So even after the machinery was converted to electric motors there was still a need for steam, George Mallinsons at Linthwaite had two(?) oil fired Lancashire boilers running until the mill closed around 1980. I would guess the boiler works serviced this need for steam. I can ask my dad next time I see him if he knows anything about it. He's 91, lived in the Colne Valley all his life and worked in the textile industry from school to retirement apart from national service.

 

*My dad's occupation is listed as cloth finisher on his marriage certificate.

Edited by davidg
  • Greenie 1
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37 minutes ago, Graham_Robinson said:

I wondered when our Uddersfield correspondent would pop in.
Top reporting Sir.
cheque in post or banky transfery thingy accepted.


Make the cheque out to HTAFC Player Recruitment Fund but do it quickly, the window closes tonight.😀

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Another canal question, this time an aqueduct that was said to replaced by British Waterways using steel.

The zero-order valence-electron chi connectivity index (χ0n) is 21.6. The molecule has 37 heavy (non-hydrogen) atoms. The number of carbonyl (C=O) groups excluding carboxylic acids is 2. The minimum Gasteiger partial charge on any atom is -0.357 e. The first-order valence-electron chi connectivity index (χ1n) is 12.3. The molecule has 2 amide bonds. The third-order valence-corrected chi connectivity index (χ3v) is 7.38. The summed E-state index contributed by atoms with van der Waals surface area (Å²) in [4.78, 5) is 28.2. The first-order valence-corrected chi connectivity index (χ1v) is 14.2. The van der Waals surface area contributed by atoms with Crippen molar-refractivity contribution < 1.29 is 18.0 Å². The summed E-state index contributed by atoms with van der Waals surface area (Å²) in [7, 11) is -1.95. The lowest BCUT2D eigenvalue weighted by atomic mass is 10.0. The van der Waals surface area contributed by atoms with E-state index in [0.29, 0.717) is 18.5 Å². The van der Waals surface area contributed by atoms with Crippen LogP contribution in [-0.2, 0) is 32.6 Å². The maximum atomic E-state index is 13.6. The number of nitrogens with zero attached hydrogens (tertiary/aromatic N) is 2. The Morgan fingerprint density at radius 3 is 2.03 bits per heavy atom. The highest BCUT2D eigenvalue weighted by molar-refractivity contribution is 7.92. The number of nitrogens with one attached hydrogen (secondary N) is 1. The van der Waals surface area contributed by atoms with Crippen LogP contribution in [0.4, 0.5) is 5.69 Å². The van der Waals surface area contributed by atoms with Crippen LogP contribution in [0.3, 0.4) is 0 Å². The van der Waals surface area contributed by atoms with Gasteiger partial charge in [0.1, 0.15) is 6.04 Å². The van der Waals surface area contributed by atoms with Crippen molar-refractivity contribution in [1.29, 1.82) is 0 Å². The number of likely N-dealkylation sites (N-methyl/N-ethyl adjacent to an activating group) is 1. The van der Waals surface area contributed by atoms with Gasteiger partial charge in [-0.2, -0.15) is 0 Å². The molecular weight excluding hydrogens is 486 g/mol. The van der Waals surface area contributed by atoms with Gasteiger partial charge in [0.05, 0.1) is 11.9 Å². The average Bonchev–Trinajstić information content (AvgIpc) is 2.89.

The aqueducts here, probably 3 in number, began as a narrowboat width, was replaced to a wider width, by the then owners as a section was widened. A flood is said to damaged the replacement with some accounts stating it was washed away which leads to the question "was there a temporary replacement by the "then" owners who were different to those that made the wider aqueduct?

 

 

And originally was an 3 arch masonry structure over a river 

Aqueduct 5.jpg

Edited by Heartland
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Thanks to David Mack

 

But the image shown, I gather relates to the North Staffordshire Railway Widening of the canal in association with the making of Anderton Lift which went as far as Middlewich and which I mention in my Trent & Mersey Book p 80 which relates to the 1891 act and the work of Edward B Smith, engineer to North Staffordshire Railway.

 

The problem of the flood on the River Dane in the 1930's was said to have "washed" the NSR aqueduct away. By that time the LMS had the canal and the question was to what extent repairs were carried out especially as the LMS was more concerned with their other operations.

 

The image of the steel bridge was taken in 1962, when BW are stated to have replaced it.

 

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Here’s a plane one.

I upset a couple of people yesterday with the back of my boat in this winding hole. 
But what was it’s original purpose?

 

8ACDAD70-E08C-4B9B-97DD-AA118E7B9014.jpeg.16d926f733efafe66c2fd7076dc14808.jpeg

 

(when I say I upset a few people, I mean they made a fuss to prove a point to me, there was still plenty of room to wind)

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On 05/09/2023 at 14:01, Heartland said:

Thanks to David Mack